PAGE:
Expertise and Influence in Public Policy

How do experts influence policy? In this seminar, Seabrooke provides an analysis of how finding direction in new policy areas requires a combination of mandate, expertise, and stakeholder engagement.

This is illustrated with a case study of the formation of the EU’s sustainable finance agenda. In examining network ties and mixed careers there are lessons for Australian public policy.

Professor Len Seabrooke

Professor Len Seabrooke


Len Seabrooke
Copenhagen Business School & Visiting Fellow Stretton Institute

I am interested in the micro-level elements that permit the macro composition of the international political economy and transnational governance. This includes: how professionals compete and coordinate to establish new regulations and new markets; the professional careers of those involved in international economic governance and transnational activism; generational conflicts between groups seeking to secure housing and financial assets within different national systems of residential capitalism; the role of social taboos in family and household formation in different national welfare systems; and the everyday politics behind particular national political and economic institutions.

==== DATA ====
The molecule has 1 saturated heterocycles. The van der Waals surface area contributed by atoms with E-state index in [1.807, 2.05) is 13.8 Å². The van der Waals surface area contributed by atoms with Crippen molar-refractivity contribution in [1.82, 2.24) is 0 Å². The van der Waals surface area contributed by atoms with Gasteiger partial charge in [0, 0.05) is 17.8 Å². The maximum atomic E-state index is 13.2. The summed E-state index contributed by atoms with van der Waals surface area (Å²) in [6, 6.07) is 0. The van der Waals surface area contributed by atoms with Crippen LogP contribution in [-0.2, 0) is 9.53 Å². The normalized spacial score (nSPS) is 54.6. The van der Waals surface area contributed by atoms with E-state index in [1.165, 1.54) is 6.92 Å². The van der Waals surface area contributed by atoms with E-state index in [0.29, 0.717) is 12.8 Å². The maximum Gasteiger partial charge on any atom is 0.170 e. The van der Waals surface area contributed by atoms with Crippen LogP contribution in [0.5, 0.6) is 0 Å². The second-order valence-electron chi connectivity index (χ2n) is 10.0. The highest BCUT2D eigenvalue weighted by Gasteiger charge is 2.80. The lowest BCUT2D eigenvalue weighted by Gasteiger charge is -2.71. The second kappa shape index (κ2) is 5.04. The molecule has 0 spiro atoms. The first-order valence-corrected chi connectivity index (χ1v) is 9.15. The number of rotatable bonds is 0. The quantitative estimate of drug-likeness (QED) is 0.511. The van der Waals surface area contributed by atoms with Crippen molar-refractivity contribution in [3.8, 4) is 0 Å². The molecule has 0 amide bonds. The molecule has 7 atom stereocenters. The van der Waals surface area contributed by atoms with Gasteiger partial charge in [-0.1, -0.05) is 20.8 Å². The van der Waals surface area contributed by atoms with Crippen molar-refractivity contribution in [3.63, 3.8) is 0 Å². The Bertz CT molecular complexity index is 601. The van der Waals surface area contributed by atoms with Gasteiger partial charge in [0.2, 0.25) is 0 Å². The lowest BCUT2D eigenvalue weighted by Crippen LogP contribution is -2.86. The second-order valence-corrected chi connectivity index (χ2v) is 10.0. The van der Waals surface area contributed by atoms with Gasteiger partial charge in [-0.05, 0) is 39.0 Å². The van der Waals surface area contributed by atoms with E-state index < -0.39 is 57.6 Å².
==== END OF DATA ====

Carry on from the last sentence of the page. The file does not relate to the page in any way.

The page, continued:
My work frequently draws upon analytical and methodological tools from political economy and economic sociology, including sequence analysis and social network analysis, among others.


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